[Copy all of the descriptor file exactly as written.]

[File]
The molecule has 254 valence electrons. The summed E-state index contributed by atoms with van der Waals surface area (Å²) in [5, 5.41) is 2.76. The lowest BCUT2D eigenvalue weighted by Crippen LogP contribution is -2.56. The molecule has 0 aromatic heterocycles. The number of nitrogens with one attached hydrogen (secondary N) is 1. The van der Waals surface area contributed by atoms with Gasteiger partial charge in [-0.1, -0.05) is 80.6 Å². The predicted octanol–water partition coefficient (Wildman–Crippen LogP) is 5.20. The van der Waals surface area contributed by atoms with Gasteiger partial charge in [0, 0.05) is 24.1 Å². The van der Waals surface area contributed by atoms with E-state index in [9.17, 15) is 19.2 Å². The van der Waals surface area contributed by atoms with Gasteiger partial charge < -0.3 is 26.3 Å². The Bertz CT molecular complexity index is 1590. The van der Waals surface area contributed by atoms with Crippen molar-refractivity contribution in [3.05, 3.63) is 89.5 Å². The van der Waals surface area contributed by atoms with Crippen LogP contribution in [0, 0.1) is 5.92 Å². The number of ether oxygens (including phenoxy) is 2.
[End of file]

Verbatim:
The molecule has 254 valence electrons. The summed E-state index contributed by atoms with van der Waals surface area (Å²) in [5, 5.41) is 2.76. The lowest BCUT2D eigenvalue weighted by Crippen LogP contribution is -2.56. The molecule has 0 aromatic heterocycles. The number of nitrogens with one attached hydrogen (secondary N) is 1. The van der Waals surface area contributed by atoms with Gasteiger partial charge in [-0.1, -0.05) is 80.6 Å². The predicted octanol–water partition coefficient (Wildman–Crippen LogP) is 5.20. The van der Waals surface area contributed by atoms with Gasteiger partial charge in [0, 0.05) is 24.1 Å². The van der Waals surface area contributed by atoms with E-state index in [9.17, 15) is 19.2 Å². The van der Waals surface area contributed by atoms with Gasteiger partial charge < -0.3 is 26.3 Å². The Bertz CT molecular complexity index is 1590. The van der Waals surface area contributed by atoms with Crippen molar-refractivity contribution in [3.05, 3.63) is 89.5 Å². The van der Waals surface area contributed by atoms with Crippen LogP contribution in [0, 0.1) is 5.92 Å². The number of ether oxygens (including phenoxy) is 2.